Wednesday, June 21, 2006


Back in the late '70's a certain Sengalese master drummer started holding drum workshops on Sunday afternoons in the park around the Georges Etiennes Cartier monument at the foot of Mont-Royal, the mountain from which the city of Montreal derives its name. Aside from the pleasure of playing outside in a beautiful green space in summer, the advantage was that this was one place he and his students could pound the skins without bothering neighbours. Soon they attracted spectators, among them youthful free spirits who danced to their accomplished syncopations. Later more spectators came, more dancers. Eventually there were hundreds, then thousands gathered around the monument on the hill. A mini-economy developed around them: people hauled up coolers to sell beers and soft drinks bought at the nearest depanneurs (corner stores); others spread blankets to sell hand-crafted jewellry, candles, hash pipes, carvings, used clothing, and yes, more tam tams.

Back about fifteen years ago when I first went the Mont Royal Tam Tam was a world unto itself -- spontaneous, raw, unregulated, magical -- a kind of Andean/Californian/African market populated by ex- and neo-hippies, a lot of them high, if not on life itself, on other soft substitutes. (And the tam-tams, as many as fifty players at once, were DEAFENING.) It seems, for an amazingly long time (one more example, some would say, of Montreal laissez-vivre) authorities looked the other way. But finally the day came when police cracked down on drug use and unlicensed beer-selling, and complaints about the messes left on the side of the hill lead to other civilizing effects -- rows of outdoor toilets, garbage baskets, constant police patrol -- so that now these Sunday afternoon celebrations seem much tamer, more like, well... a well-organized folk festival.

Anyway, after going back about three years ago and sidling among the crowds, I wrote this poem. I think I was more affected by the memories of former times than the present circumstance, which served only to stir them. After the poem was turned down without comment (as is usual, of course) by eight reviews, I answered a call for submissions in the QWF newsletter from Carve Zine, a local zine devoted to publishing Montreal writers. I assumed that at least they would appreciate what I was writing about. And sure enough, a mere 23 hours after emailing the submission in, I got this letter, perhaps the fastest acceptance on record, certainly for me:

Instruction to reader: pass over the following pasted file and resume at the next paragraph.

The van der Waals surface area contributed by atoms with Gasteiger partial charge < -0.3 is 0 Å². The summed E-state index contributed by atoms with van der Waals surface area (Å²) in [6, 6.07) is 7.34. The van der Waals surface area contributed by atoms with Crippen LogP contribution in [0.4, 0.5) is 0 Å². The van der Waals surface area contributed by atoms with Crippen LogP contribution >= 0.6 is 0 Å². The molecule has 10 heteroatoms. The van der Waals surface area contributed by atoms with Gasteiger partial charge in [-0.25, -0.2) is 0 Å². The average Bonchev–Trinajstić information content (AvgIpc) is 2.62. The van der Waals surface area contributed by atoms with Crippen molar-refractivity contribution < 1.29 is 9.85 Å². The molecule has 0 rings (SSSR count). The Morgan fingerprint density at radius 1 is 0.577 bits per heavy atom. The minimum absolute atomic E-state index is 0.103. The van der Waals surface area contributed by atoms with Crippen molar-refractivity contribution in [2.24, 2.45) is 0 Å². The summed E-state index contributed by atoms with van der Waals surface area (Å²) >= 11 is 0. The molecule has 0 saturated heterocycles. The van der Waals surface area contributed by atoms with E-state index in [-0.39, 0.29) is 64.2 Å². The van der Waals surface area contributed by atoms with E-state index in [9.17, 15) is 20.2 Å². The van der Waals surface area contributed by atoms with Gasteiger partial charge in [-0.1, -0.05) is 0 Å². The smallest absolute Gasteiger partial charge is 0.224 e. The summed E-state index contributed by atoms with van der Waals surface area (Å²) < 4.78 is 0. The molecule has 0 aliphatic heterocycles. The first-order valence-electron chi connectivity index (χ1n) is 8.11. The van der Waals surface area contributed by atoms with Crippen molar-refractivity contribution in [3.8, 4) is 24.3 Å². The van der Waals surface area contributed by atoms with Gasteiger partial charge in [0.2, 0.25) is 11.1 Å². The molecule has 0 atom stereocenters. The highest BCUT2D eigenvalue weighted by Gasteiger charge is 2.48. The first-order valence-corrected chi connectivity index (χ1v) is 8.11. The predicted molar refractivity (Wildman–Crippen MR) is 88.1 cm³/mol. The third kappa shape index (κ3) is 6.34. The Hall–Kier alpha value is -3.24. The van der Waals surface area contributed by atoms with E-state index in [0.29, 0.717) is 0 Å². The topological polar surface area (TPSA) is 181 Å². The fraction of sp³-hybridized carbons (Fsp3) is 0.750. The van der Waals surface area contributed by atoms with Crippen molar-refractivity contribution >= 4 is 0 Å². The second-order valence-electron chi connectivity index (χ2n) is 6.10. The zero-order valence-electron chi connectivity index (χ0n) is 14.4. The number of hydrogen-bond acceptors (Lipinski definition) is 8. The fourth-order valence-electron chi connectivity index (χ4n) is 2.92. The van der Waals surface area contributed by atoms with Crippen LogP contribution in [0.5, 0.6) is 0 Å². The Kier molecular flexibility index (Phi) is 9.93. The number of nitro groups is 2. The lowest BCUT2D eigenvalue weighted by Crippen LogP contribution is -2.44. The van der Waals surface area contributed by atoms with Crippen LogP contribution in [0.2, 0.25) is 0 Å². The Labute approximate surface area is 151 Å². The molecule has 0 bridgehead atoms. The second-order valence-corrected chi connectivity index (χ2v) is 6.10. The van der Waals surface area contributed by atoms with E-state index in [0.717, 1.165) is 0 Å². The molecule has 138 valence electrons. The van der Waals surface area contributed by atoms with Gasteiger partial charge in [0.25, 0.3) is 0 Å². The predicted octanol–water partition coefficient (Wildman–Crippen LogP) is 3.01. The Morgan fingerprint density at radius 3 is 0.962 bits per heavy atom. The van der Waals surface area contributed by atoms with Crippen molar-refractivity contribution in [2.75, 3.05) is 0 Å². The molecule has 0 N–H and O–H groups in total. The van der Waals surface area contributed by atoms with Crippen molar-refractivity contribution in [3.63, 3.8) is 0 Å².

...I'd love to include Carnivale in the Spring issue of Carve: it's so invigorating and hypnotic -- a very springish lure. I can pay through comp. copies, and plan to print in mid/late May....
Gratifying, in its way. Anyway, here goes:


From everywhere they come
from chasms in the galaxies
vents of distant dimensions

to this mountain in the sky
to bend, blend to the thrum
to the thrash & thrap of drums
limbs flaring, flying
a blur of tan & green
swaying in motley unison
to the crack & clap of drums
while around them sellers gather
to spread their coppery wares
menorahs, nose rings, phials,
anklets, opals, viols
while onlookers on the grass
suckling flutes of glass
strum their wooden women
dream wings into skies
rise, weave, whirl
to the tam tam tom of drums
rise, weave, whirl

vents of distant dimensions
chasms in the sky

Carve Zine is a hand-stitched affair on high-quality vellum. To get a copy send $7 by cheque (made out to Andrea Belcham) or cash, to 96 Parkdale Ave., Pointe Claire, Quebec, H9R 3Y7. E-mail:

Some Montreal Tam-Tam sites:

For a video of the Tam-Tam (and this one gives you a better idea of the full extent of it at a peak moment), see here.

For a site with photos and links (from which three of these photos are taken) see here.

For a more detailed history including how the Tam-Tam got started, see here.

1 comment:

Billy Jones said...

Congrats on the new gig!